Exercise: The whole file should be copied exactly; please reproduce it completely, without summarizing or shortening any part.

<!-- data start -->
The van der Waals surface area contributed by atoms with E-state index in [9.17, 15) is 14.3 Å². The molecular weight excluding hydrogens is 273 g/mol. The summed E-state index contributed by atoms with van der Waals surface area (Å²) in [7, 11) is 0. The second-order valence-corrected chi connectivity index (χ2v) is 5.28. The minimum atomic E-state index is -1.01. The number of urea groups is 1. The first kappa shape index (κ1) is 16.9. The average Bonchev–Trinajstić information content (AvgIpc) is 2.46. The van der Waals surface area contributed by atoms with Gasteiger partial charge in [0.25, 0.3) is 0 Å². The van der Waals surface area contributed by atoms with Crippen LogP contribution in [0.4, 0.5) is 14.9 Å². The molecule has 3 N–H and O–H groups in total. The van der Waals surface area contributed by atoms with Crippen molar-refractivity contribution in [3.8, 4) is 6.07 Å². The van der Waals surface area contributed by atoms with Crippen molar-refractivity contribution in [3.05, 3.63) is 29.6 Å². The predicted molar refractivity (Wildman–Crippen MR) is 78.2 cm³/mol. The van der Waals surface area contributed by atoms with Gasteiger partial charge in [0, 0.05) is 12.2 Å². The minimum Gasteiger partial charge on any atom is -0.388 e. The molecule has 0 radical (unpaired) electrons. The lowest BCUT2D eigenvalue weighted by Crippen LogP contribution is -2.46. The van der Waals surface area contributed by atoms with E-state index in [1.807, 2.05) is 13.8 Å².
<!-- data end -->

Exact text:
The van der Waals surface area contributed by atoms with E-state index in [9.17, 15) is 14.3 Å². The molecular weight excluding hydrogens is 273 g/mol. The summed E-state index contributed by atoms with van der Waals surface area (Å²) in [7, 11) is 0. The second-order valence-corrected chi connectivity index (χ2v) is 5.28. The minimum atomic E-state index is -1.01. The number of urea groups is 1. The first kappa shape index (κ1) is 16.9. The average Bonchev–Trinajstić information content (AvgIpc) is 2.46. The van der Waals surface area contributed by atoms with Gasteiger partial charge in [0.25, 0.3) is 0 Å². The van der Waals surface area contributed by atoms with Crippen LogP contribution in [0.4, 0.5) is 14.9 Å². The molecule has 3 N–H and O–H groups in total. The van der Waals surface area contributed by atoms with Crippen molar-refractivity contribution in [3.8, 4) is 6.07 Å². The van der Waals surface area contributed by atoms with Crippen molar-refractivity contribution in [3.05, 3.63) is 29.6 Å². The predicted molar refractivity (Wildman–Crippen MR) is 78.2 cm³/mol. The van der Waals surface area contributed by atoms with Gasteiger partial charge in [0, 0.05) is 12.2 Å². The minimum Gasteiger partial charge on any atom is -0.388 e. The molecule has 0 radical (unpaired) electrons. The lowest BCUT2D eigenvalue weighted by Crippen LogP contribution is -2.46. The van der Waals surface area contributed by atoms with E-state index in [1.807, 2.05) is 13.8 Å².